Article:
|New Chums beach on the Coromandel peninsula (and below)|
|Where I learned to sail - Kawau Bay|
|My mother (right) and her sister Bevie (left) at Joy and Barrie's party|
It was another perfect summer day and we were on our way to a lunch party at the Royal New Zealand Yacht Squadron. My close and extended family would be there, plus old friends of my parents and their middle-aged children, people for whom I will always be Diana Mary, Michael and Audrey's daughter. I've been meeting this crowd pretty regularly over the past few years in churchyards and at wakes. This time, for a change, we were gathering to toast the living, those inveterate party animals Joy (mum's sister) and Barrie who were married 60 years ago. "She told me she married me for better or for worse, but not for lunch," quipped my uncle who, at 86, still goes to his law office every morning. Joy was wearing big new diamonds.
|Joy's new diamonds|
|How many dinners have I enjoyed at this table?|
New Zealanders are great wanderers of the world, but many of us who leave as young adults eventually come back, especially when children are born. "The best country in the world to raise kids" we were always told, and who am I to argue? My children were born in Australia, and I ended up staying there. Not by choice originally, but in time I adapted to living as an outsider. Now it seems to suit me, and it's only when I come back to Auckland that I am struck again by how tightly and intricately people's lives become knotted together when they take root and grow in undisturbed soil.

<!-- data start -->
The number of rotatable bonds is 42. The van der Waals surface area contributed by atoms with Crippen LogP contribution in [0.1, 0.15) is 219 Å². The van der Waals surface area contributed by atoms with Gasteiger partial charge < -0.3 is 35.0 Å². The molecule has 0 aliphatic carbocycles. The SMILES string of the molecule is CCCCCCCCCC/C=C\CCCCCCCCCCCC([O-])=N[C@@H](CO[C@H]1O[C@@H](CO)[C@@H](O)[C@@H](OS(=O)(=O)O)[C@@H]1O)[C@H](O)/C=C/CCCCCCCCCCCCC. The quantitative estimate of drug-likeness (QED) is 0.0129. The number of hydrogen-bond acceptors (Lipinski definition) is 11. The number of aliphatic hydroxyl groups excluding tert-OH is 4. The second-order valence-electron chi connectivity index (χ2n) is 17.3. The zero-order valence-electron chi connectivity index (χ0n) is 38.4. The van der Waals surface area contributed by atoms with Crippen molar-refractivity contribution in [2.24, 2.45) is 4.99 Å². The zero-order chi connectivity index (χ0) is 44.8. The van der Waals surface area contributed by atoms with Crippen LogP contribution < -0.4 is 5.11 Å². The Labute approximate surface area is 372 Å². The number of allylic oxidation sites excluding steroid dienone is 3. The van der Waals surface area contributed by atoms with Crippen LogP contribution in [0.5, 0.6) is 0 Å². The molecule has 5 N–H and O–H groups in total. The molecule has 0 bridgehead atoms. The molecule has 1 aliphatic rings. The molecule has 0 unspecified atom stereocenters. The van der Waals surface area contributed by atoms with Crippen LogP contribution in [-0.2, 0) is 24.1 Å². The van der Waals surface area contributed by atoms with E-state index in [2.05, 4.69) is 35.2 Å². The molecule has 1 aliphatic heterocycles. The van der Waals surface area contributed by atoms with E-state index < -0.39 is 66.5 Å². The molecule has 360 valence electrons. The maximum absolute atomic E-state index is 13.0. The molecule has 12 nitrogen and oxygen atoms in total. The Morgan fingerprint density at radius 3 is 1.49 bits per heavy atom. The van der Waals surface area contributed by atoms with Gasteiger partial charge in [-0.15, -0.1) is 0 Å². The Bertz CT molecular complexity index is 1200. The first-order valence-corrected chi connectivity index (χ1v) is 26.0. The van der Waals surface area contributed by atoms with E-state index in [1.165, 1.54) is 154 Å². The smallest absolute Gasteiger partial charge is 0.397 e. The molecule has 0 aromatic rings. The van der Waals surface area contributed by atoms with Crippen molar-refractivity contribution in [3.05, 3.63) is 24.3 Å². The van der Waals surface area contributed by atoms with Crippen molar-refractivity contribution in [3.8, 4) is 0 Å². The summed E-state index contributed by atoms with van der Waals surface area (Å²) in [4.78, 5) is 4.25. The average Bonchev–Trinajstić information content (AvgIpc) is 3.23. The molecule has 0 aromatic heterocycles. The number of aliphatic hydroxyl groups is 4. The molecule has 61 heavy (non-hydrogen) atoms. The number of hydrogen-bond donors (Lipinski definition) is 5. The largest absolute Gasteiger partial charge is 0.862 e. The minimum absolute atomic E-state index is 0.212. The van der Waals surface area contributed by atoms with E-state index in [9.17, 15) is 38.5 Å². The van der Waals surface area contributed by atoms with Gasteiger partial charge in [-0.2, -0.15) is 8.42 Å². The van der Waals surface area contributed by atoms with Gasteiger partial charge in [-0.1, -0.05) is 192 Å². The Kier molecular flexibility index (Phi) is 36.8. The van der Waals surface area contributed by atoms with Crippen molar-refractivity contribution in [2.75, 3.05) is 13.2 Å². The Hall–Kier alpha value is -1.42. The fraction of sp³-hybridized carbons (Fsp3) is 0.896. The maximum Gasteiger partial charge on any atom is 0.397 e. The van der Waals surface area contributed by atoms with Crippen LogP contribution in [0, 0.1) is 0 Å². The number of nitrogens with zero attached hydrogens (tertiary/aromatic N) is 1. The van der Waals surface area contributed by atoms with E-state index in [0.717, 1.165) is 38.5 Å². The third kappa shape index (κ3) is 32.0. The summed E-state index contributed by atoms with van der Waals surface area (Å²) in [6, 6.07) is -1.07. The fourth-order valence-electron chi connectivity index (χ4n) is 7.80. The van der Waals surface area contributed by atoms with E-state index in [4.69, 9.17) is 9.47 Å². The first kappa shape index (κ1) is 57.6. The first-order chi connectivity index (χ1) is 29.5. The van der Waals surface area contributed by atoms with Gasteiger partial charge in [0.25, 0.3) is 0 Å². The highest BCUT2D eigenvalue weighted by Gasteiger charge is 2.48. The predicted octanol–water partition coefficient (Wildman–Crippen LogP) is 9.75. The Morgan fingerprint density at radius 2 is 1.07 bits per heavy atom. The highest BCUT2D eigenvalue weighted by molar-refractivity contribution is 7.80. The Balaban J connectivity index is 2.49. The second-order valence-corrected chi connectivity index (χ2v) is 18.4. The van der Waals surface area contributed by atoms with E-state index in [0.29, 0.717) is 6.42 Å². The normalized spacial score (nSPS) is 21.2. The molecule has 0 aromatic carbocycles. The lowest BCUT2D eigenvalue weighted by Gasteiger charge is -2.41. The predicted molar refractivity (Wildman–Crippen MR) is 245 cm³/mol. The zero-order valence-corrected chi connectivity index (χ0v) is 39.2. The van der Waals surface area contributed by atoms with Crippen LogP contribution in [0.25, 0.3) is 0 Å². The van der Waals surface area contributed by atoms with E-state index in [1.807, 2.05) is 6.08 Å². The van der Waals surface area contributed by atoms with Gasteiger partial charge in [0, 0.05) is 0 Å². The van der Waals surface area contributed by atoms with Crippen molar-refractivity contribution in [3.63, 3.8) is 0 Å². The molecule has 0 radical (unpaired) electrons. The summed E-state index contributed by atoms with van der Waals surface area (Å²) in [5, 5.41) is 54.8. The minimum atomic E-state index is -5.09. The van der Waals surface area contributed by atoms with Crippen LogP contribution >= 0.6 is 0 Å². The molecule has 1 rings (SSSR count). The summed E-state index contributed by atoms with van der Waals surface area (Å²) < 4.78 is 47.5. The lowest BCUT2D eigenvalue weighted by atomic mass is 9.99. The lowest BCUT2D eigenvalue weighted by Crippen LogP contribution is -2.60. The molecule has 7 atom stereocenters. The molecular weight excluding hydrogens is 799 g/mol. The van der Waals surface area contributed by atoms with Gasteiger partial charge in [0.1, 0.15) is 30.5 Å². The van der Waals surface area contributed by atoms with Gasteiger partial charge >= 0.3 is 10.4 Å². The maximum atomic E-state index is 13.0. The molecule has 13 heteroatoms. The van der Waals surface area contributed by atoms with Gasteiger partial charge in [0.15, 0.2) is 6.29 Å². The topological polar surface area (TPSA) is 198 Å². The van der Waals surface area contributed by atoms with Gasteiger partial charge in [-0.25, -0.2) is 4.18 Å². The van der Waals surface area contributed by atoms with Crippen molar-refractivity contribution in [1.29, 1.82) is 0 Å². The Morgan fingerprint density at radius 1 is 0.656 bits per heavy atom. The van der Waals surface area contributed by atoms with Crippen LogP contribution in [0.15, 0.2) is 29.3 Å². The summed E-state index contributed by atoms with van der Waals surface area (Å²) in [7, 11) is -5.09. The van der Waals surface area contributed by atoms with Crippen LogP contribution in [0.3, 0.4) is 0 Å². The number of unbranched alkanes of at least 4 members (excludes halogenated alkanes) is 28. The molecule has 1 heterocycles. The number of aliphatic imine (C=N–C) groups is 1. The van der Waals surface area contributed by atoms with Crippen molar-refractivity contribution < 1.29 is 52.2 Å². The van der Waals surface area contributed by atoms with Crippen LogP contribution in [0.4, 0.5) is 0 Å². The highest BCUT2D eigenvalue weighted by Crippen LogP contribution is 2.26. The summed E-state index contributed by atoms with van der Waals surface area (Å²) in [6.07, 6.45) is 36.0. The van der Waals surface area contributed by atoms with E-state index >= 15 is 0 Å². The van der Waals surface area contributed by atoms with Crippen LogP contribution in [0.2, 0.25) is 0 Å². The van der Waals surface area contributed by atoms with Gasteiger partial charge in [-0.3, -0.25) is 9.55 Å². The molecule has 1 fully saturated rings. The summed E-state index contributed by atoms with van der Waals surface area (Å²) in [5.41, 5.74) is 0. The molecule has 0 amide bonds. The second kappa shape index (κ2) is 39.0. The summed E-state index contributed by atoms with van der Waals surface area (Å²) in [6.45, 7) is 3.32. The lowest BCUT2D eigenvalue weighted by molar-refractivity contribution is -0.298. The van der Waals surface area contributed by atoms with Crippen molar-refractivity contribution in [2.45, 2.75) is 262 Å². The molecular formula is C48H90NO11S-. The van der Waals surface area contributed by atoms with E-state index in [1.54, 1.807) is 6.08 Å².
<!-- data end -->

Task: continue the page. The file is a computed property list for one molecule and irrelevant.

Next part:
|Bridget, Robyn and me at Whangapoua|
|Digging for potatoes in mum's garden|
|My goddaughter Frances and Bridget|
|Chilled out barrister|
I love to make connections when I'm here, to join the dots, catch up on the village news. My oldest and dearest friends live in Auckland or nearby, so do my siblings and most of their children. I am known here in a way that's impossible anywhere else. But what's home? That's a difficult one, Mum. It always will be, I suspect.
|Alex in the hayshed|
|Nancy and Martin's thirsty hills|
February has been dry, very dry. We had a short spell of rain on arrival, but since then each week has been an uninterrupted chain of golden days. In New Zealand you're never far from the country, even if you live in town. Everyone knows the farmers are desperate for a good downpour. Because my mother lives on a farm (in their retirement, my parents shifted from the city to grow trees, a move as radical as going to sea for a few years, I reckon) for now we're more into precipitation than wind forecasts. That'll change once we are back on Enki (and I'm missing the people who know me).
Speaking of the sea, we've just learned that our friends Mike and Alisa, and their small boys Eric and Elias have crossed safely from Hobart to Bluff, at the very bottom of the South Island, in their steel yacht Galactic. Hooray! The Tasman is a notoriously horrible piece of water and the best place to see it, I've always thought, is from shore. Mike's blog Twice in a Lifetime might change my mind. He's such a fine writer, and even if you have no interest in ocean swells, I'm recommending you check it out.